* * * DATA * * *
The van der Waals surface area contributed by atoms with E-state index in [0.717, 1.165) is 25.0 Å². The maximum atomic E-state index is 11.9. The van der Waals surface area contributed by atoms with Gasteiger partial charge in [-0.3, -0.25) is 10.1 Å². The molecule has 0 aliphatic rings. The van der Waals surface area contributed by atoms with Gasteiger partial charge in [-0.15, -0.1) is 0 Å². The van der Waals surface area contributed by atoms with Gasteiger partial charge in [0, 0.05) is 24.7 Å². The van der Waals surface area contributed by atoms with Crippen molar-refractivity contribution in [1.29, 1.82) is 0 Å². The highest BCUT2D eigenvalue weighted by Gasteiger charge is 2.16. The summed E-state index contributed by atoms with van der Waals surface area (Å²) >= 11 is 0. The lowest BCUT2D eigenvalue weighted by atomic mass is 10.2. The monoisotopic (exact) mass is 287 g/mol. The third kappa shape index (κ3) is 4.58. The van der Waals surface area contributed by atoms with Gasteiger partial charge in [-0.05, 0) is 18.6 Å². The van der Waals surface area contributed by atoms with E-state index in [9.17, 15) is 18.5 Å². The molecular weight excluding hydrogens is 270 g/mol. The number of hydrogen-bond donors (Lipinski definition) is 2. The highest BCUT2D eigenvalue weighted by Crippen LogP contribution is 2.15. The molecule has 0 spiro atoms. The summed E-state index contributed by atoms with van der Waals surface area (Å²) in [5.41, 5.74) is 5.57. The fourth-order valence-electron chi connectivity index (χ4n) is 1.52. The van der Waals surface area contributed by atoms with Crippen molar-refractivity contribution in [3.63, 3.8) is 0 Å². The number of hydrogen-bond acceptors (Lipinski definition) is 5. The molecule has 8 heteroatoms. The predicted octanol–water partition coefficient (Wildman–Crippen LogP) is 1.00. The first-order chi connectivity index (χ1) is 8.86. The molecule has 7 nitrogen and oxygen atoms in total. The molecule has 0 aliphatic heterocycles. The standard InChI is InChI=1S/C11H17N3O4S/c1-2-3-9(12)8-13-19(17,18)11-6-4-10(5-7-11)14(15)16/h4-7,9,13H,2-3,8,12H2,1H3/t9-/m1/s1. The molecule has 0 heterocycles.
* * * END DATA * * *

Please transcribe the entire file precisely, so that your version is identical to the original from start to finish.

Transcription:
The van der Waals surface area contributed by atoms with E-state index in [0.717, 1.165) is 25.0 Å². The maximum atomic E-state index is 11.9. The van der Waals surface area contributed by atoms with Gasteiger partial charge in [-0.3, -0.25) is 10.1 Å². The molecule has 0 aliphatic rings. The van der Waals surface area contributed by atoms with Gasteiger partial charge in [-0.15, -0.1) is 0 Å². The van der Waals surface area contributed by atoms with Gasteiger partial charge in [0, 0.05) is 24.7 Å². The van der Waals surface area contributed by atoms with Crippen molar-refractivity contribution in [1.29, 1.82) is 0 Å². The highest BCUT2D eigenvalue weighted by Gasteiger charge is 2.16. The summed E-state index contributed by atoms with van der Waals surface area (Å²) >= 11 is 0. The lowest BCUT2D eigenvalue weighted by atomic mass is 10.2. The monoisotopic (exact) mass is 287 g/mol. The third kappa shape index (κ3) is 4.58. The van der Waals surface area contributed by atoms with Gasteiger partial charge in [-0.05, 0) is 18.6 Å². The van der Waals surface area contributed by atoms with E-state index in [9.17, 15) is 18.5 Å². The molecular weight excluding hydrogens is 270 g/mol. The number of hydrogen-bond donors (Lipinski definition) is 2. The highest BCUT2D eigenvalue weighted by Crippen LogP contribution is 2.15. The molecule has 0 spiro atoms. The summed E-state index contributed by atoms with van der Waals surface area (Å²) in [5.41, 5.74) is 5.57. The fourth-order valence-electron chi connectivity index (χ4n) is 1.52. The van der Waals surface area contributed by atoms with Crippen molar-refractivity contribution in [3.63, 3.8) is 0 Å². The number of hydrogen-bond acceptors (Lipinski definition) is 5. The molecule has 8 heteroatoms. The predicted octanol–water partition coefficient (Wildman–Crippen LogP) is 1.00. The first-order chi connectivity index (χ1) is 8.86. The molecule has 7 nitrogen and oxygen atoms in total. The molecule has 0 aliphatic heterocycles. The standard InChI is InChI=1S/C11H17N3O4S/c1-2-3-9(12)8-13-19(17,18)11-6-4-10(5-7-11)14(15)16/h4-7,9,13H,2-3,8,12H2,1H3/t9-/m1/s1. The molecule has 0 heterocycles.